Navy: Japan to open door to nuclear sub

Fox News
Mother of Teen Suspect in Vitale Murder Arrested
Ex-U.N. Ambassador Slams Christian Influence in GOP
Lawmakers Want Rosa Parks to Lie in Honor at Capitol
Exxon Mobil Posts Top U.S. Corporate Profit Ever at $9.9B
Gaza Airstrike Kills Seven
Microsoft's Profits Rise

Reuters: Top News
Israel kills 7 in strike on Gaza militants
Navy says it will base nuclear carrier in Japan
N.Korean diplomat sets out tough nuclear position
Bush to look to Roberts model in new court pick
PICTURES: Strike On Gaza Militants
Maradona tells Cuba he'll lead anti-Bush march
India, Pakistan to meet on Kashmir amid UN concern
Senate OKs $8 bln to fight bird flu
Florida bill aims to curb violent video game sales
All TV digital by end of 2008: panel
Japan wants all nations in post-Kyoto deal
Mediterranean to suffer most in Europe due warming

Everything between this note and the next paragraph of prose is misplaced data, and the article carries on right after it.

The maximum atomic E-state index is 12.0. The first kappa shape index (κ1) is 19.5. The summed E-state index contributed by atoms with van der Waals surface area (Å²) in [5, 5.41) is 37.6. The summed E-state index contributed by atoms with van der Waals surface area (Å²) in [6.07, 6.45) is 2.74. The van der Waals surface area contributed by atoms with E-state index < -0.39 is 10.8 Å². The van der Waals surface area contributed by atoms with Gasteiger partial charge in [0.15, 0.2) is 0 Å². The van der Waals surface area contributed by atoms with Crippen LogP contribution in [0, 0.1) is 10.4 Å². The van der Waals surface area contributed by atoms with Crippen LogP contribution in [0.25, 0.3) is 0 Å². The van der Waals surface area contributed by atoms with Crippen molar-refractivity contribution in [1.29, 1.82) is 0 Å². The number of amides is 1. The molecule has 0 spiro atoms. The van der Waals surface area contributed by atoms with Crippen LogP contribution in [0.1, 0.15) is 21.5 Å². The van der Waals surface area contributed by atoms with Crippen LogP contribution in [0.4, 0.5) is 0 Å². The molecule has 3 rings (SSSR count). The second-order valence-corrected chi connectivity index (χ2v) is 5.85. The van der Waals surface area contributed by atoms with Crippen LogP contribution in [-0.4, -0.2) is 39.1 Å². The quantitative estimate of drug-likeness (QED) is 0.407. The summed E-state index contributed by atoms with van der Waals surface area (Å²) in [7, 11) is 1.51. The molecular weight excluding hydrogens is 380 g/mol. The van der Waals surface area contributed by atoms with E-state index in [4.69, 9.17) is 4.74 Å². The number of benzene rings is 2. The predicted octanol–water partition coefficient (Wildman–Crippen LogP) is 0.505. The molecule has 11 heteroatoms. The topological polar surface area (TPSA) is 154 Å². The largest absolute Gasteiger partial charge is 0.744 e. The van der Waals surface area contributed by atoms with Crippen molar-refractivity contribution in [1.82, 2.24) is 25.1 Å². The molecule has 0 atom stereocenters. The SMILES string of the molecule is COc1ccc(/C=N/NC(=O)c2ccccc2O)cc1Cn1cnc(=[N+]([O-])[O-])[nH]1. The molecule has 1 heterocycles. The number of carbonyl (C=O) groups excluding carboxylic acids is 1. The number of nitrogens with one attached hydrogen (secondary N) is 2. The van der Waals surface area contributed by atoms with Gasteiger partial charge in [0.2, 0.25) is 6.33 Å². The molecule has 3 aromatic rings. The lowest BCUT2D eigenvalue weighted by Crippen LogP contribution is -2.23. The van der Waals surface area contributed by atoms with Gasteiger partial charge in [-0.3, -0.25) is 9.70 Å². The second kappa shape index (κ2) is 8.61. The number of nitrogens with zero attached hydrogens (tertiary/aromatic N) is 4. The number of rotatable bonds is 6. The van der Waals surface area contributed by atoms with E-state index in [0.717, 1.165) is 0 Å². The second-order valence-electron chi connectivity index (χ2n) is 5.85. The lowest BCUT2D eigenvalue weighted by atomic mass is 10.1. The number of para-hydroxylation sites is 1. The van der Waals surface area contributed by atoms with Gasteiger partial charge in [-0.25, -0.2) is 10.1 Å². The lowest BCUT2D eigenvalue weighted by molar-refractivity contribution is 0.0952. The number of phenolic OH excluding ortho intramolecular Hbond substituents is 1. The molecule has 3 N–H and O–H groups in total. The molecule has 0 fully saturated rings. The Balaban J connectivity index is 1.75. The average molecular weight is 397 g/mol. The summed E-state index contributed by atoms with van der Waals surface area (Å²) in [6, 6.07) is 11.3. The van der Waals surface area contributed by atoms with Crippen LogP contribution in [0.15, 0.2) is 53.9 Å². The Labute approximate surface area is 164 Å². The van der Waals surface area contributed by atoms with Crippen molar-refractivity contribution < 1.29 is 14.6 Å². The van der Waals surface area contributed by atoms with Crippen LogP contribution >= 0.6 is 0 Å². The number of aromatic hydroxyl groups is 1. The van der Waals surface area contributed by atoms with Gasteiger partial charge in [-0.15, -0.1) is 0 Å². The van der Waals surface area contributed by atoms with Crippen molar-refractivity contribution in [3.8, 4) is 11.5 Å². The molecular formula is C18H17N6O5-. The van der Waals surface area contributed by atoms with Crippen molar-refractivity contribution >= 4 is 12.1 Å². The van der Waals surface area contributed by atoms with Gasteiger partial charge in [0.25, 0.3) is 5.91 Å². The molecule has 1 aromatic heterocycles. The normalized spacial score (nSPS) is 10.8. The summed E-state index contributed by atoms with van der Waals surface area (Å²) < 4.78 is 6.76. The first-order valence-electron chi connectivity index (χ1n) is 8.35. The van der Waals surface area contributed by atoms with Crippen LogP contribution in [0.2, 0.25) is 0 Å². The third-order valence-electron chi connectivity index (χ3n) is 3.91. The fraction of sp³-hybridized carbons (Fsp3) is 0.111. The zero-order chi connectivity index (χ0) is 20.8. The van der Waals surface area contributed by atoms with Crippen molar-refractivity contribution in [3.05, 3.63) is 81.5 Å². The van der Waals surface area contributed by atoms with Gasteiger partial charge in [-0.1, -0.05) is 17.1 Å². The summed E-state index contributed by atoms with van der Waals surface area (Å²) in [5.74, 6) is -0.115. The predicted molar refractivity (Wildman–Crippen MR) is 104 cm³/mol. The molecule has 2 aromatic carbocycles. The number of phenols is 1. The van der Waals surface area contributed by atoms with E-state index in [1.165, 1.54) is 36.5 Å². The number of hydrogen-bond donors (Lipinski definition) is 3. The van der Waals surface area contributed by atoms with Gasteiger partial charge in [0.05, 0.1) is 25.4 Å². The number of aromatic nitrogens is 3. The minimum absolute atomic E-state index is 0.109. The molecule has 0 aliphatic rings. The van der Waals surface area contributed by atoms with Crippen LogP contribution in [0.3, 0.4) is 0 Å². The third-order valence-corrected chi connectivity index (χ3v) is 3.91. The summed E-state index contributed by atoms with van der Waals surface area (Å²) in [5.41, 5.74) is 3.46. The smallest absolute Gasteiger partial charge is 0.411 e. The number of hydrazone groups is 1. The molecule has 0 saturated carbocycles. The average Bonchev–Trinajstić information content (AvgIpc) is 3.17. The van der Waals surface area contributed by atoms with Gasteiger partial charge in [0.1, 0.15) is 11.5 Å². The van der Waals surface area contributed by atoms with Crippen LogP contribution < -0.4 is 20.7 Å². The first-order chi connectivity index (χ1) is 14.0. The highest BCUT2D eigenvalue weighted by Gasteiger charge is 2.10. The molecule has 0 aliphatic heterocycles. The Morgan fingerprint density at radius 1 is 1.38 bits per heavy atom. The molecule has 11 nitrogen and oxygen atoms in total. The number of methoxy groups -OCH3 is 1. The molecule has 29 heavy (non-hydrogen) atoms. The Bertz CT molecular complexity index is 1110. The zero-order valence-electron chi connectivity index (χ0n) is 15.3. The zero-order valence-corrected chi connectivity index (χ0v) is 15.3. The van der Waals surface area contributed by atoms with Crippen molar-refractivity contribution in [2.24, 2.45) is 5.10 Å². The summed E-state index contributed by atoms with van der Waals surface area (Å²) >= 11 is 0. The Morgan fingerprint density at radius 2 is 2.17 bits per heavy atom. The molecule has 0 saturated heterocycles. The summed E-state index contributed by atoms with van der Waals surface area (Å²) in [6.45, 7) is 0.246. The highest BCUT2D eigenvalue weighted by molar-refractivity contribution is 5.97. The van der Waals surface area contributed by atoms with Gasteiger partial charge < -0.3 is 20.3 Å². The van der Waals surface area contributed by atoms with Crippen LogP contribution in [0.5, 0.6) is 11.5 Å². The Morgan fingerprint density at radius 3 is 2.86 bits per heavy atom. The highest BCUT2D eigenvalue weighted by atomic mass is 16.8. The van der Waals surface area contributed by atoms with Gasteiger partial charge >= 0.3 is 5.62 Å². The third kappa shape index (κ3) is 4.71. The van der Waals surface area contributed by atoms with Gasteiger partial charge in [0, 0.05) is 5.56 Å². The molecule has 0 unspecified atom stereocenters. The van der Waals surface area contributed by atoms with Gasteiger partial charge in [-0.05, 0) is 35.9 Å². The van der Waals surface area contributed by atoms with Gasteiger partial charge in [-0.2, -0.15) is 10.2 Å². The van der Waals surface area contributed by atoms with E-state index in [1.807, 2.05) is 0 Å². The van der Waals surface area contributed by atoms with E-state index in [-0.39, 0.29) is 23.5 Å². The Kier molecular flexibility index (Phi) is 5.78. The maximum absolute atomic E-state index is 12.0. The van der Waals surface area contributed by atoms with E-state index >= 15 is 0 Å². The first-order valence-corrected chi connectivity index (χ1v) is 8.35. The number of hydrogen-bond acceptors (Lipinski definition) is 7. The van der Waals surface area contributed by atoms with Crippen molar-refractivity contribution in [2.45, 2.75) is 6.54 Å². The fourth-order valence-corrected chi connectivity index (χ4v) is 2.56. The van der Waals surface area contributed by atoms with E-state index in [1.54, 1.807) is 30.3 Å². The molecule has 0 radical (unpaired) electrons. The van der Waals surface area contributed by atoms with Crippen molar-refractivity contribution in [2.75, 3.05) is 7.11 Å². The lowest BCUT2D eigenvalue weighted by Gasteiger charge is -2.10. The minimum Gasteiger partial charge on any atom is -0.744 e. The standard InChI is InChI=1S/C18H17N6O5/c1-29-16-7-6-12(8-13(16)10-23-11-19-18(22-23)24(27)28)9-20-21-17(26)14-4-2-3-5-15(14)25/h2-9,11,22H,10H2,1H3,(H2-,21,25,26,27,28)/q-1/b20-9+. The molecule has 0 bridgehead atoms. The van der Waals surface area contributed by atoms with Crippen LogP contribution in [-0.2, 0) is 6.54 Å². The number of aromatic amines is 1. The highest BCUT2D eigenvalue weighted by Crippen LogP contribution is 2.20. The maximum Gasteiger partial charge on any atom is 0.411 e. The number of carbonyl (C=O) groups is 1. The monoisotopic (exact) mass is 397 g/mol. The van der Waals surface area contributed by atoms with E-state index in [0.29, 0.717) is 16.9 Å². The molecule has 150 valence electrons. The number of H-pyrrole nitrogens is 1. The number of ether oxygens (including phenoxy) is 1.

WHO urges protective clothing for poultry workers
Air pollution tied to increased risk of strokes
Roche withholds Tamiflu in U.S. to stop hoarding
West must become smarter in use of force: general
Capitalist reforms come slowly to Communist N.Korea
Dubai's man-made islands anger environmentalists

AP World News
China's President Heads to North Korea
Vatican Celebrates Outreach to Jews
Lebanese Troops Block Smuggling Routes
Changes to Syria Draft Resolution Sought
Vatican Seeks Diplomatic Ties With Russia
Plan to Relocate U.S. Okinawa Base Opposed

The Seattle Times
New oil drilling passes House panel
Syria looking over its shoulder
Harrowing days lost at sea for U.S. divers in Belize
U.S. issues new warning on Indonesia travel

Chicago Sun-Times
House rejects effort to stop base closings
Ex-Prime Minister Allawi contests key vote
Al-Sistani yet to endorse Shiite coalition
Kerry Calls for Troop Withdrawal (jackass)
Two U.S. Soldiers Killed by Insurgents
Sandbox Training not Child's Play
Chertoff Orders Supplies to Wilma Victims
Military Base Closings Seem Imminent

CENTCOM: News Releases

Department of Defense
Iraq Reconstruction Effort Moves Forward — Story
Top Intel Official Releases Strategy Blueprint — Story
Gitmo Visit Impresses Medical Professionals — Story

EC-130s Support Ground Units in Afghanistan — Story
UXO Disposal Reclaims Land, Saves Lives — Story
Departing Troops' Legacy: Patrols, IED Finds — Story